As parents, we tend to sacrifice our own needs for the family. When prolonged, that can take us into a downward spiral. That’s why honest, respectful communication acts as a way to advocate for your needs. For instance, instead of holding it in, inform your partner when you’ve reached your limit with your kids so they can step in before you lose it.
Scheduling regular family meetings can also help align expectations and adjust responsibilities. This creates a safe space to discuss each other’s needs, responsibilities, and future plans.
3) Connect with others
Feelings of caregiver’s frustration, grief over losing your old life, and worrying about money are common throughout your journey as a dad. This can feel extremely isolating especially when you’re expected to man up and fight your battles alone.
However, research shows that seeking emotional support decreases the perception of stress and pain. In other words, we handle tough times better when we’re supported by others. In addition to your partner, try talking to other dads or new parents as they’re likely navigating similar challenges. You can do so by striking up a conversation while picking your child up from school. Facebook parent groups are a good place to start too.
4) Schedule in regular me-time
It may seem like a chore to squeeze in self-care amongst heavy work and family demands. However, adapting to challenges includes effectively recovering from parental stressors.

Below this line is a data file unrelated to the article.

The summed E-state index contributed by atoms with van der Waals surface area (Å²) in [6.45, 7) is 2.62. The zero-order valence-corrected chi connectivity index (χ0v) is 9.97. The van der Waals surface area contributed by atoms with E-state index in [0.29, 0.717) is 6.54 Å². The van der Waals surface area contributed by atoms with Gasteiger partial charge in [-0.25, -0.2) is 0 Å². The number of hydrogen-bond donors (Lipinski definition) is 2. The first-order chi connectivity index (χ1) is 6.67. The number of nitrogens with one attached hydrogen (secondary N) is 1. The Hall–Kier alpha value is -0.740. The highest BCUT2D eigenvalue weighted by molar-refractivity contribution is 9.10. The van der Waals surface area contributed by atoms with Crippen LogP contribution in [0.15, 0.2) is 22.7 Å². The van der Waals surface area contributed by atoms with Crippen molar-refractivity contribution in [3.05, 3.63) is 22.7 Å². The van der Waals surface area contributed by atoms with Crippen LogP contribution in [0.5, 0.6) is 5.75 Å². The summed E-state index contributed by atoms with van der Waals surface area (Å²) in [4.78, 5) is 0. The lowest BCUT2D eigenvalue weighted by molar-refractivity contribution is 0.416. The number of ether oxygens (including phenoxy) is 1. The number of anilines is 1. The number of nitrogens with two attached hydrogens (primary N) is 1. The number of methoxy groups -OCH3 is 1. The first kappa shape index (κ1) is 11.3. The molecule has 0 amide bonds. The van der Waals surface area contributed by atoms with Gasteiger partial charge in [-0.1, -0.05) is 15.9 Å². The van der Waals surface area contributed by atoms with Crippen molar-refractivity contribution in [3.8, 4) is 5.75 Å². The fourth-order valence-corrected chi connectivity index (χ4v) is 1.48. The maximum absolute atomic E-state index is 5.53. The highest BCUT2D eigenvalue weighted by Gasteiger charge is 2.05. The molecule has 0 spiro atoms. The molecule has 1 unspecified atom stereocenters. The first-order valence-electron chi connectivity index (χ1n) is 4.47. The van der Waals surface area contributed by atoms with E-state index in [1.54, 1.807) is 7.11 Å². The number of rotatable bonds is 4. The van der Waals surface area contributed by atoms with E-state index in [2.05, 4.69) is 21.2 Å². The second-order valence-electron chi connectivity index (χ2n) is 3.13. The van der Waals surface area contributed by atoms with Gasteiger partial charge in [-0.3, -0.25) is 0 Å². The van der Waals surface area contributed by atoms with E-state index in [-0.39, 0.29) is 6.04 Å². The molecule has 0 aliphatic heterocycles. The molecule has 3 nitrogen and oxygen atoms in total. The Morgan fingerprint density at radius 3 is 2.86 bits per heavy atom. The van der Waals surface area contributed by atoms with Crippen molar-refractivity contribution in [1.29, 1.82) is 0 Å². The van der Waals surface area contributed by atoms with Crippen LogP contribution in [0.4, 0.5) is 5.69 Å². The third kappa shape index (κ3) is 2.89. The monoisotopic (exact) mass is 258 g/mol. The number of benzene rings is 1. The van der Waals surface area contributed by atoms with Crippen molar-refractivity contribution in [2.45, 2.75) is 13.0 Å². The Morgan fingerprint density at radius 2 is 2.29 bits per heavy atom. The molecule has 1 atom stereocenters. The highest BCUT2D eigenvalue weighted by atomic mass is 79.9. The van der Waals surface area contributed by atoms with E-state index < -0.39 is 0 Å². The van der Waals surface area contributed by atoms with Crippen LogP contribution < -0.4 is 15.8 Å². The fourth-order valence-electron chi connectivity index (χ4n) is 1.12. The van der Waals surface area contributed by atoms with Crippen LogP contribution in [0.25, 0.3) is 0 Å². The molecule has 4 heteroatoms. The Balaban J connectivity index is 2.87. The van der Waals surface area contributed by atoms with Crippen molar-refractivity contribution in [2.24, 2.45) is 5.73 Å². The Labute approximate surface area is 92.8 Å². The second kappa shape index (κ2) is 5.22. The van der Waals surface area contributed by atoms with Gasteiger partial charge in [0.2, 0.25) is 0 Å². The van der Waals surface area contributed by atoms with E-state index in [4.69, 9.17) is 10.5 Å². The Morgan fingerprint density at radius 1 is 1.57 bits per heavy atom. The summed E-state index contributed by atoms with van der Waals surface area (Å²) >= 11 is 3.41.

Schedule 30 minutes each day to do something enjoyable or relaxing. This may include taking a warm shower, reading a book, or jogging around the neighborhood. It doesn’t seem like much. But these activities regulate our stress levels which give us more control over our moods and increase our level of patience.
5) Establish presence within your family
Just like mothers, fathers are pillars in the development of a child’s emotional well-being. Hence, it’s worthwhile to incorporate family time to preserve the long-term sanity of the entire family. That’s because good parent-child relationships improve emotional regulation and children’s adherence to good behaviors. Which in turn reduces stress in the long term.
Studies suggest that children benefit when fathers are involved in everyday tasks such as dinner and playing in the backyard (6). Know that while there needs to be a minimum amount of time spent together, the quality of time is more important than the quantity.
Father’s Day is a fantastic reminder of the importance of a mentally healthy dad. Most importantly, we all play a role in encouraging our fathers to prioritize their mental health.
To all our superdads out there, know that you’re no less a man for being vulnerable. You hold the power to create great change in your family and even society, but you don’t have to do it alone!
We’re Here to Help!
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Prenatal and Postpartum Depression in Fathers and Its Association With Maternal Depression: A Meta-analysis
Postpartum depression: risks, protective factors, and the couple's relationship
First‐time mothers: social support, maternal parental self‐efficacy and postnatal depression - Leahy‐Warren - 2012 - Journal of Clinical Nursing - Wiley Online Library
(PDF) The Relationship Between Father Involvement in Family Leisure and Family Functioning: The Importance of Daily Family Leisure